Rangers could be key to reconciliation

When it comes down to it, the relationship between indigenous people and their land is pretty simple, says Yirralka ranger Makungun Marika.

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“Our land is who we are, it’s what we are and it’s where we are from.”

A new study released by the National Environmental Research Program this week shows that ranger work in remote indigenous communities has enormous social, political and economic benefits which could have positive implications for reconciliation.

As governments look for innovative ways to manage the natural environment, it’s becoming increasingly obvious that indigenous people have something different to offer, said CSIRO anthropologist Dr Marcus Barber.

He worked with the Yirralka Rangers in northeast Arnhem Land, who cover almost 7000 square kilometres across 17 clan communities.

They manage sacred sites, control fire, feral animals and weeds, patrol the coast, monitor biosecurity and biodiversity, and run educational programs.

The Yirralka Rangers reported feeling healthier and more physically active in a job that is consistent with the key cultural principle of caring for land, Dr Barber told AAP.

The programs are also evidence of the viability of life in remote parts of the country, and Dr Barber said they should be a fundamental part of understanding the future of regional and remote Australia.

“People were able to live in the places that mattered to them,” he said.

“There were jobs on country, significant for them but also for their families, as they are able to keep children away from some of the pressures and challenges that might arise from being in town.”

Rangers play important leadership roles in communities, caring for cultural sites and conducting ceremonies.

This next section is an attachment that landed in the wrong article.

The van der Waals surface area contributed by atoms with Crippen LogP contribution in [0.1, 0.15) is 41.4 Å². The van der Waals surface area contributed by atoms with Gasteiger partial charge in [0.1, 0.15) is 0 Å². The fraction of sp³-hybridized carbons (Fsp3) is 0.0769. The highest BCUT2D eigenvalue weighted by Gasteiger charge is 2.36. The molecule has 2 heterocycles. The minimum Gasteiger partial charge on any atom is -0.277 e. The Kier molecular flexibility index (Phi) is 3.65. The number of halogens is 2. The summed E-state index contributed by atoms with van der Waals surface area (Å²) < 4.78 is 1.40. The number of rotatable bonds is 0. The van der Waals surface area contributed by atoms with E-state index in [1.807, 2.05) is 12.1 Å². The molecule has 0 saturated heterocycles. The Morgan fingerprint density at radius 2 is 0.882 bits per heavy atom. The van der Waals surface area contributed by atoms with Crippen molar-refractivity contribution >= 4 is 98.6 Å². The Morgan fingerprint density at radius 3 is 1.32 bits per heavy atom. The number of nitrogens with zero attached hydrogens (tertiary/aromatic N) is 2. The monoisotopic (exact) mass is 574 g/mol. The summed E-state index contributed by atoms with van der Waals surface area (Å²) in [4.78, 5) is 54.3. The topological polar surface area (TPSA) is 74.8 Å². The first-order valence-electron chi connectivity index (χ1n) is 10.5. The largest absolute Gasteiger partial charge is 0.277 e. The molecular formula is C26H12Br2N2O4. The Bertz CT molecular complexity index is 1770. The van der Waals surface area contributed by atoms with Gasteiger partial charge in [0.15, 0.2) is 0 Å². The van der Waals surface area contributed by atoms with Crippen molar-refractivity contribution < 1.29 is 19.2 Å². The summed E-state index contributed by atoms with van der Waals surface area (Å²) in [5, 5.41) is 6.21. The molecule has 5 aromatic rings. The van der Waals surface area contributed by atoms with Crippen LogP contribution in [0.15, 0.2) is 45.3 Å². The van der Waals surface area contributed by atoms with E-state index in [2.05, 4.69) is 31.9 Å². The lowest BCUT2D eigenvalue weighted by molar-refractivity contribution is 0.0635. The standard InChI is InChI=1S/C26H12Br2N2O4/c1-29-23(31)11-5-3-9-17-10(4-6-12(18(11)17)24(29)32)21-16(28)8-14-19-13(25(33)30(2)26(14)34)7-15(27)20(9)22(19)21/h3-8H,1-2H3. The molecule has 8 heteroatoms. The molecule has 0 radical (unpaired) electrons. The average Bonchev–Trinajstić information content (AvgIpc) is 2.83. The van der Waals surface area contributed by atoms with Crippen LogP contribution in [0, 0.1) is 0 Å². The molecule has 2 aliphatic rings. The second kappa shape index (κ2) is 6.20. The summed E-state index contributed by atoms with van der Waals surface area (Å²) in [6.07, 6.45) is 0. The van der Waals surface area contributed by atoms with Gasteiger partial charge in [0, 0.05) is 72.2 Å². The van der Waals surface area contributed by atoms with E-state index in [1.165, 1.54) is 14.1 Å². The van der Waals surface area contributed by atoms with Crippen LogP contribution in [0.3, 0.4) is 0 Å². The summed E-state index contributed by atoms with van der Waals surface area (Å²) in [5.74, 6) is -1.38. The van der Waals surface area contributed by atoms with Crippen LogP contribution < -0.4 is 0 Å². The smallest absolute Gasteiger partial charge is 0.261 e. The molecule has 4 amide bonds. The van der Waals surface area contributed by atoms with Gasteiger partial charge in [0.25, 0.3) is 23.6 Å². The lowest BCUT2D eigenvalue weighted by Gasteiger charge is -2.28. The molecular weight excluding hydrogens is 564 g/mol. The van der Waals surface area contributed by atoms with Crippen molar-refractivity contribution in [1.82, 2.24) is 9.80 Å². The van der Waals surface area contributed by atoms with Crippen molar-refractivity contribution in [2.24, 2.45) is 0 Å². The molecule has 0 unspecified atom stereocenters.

“The community feels good when the rangers are out patrolling the country,” Mr Marika said in a locally-filmed video about the Yirralka Rangers.

Dr Barber said ranger work provides the opportunity to take on formal leadership roles, and gives people governance and administration skills they’re able to apply to other community organisations.

“It could be something as simple as going into the bank and negotiating with an issue to do with your bank account,” Dr Barber said.

The programs also give people the sense of a future they want, with the rangers keenly aware of their role model status in communities.

“You ask almost any child in a small Aboriginal community what they want to be when they grow up, and most of the time the answer is they want to be a ranger, male or female,” Dr Barber said.

This helped encourage them to pursue an education.

“I’ve worked around Australia, and any place that doesn’t have a ranger program wants one, because they understand that caring for country is a fundamental part of indigenous perspectives on the world, and being valued for that activity by society at large is hugely significant for self-esteem,” Dr Barber said.

“These activities are shaping the way the rest of Australia understands who Aboriginal people are and what they do.

“If done well it has consequences for reconciliation and attitudinal change amongst other Australians.”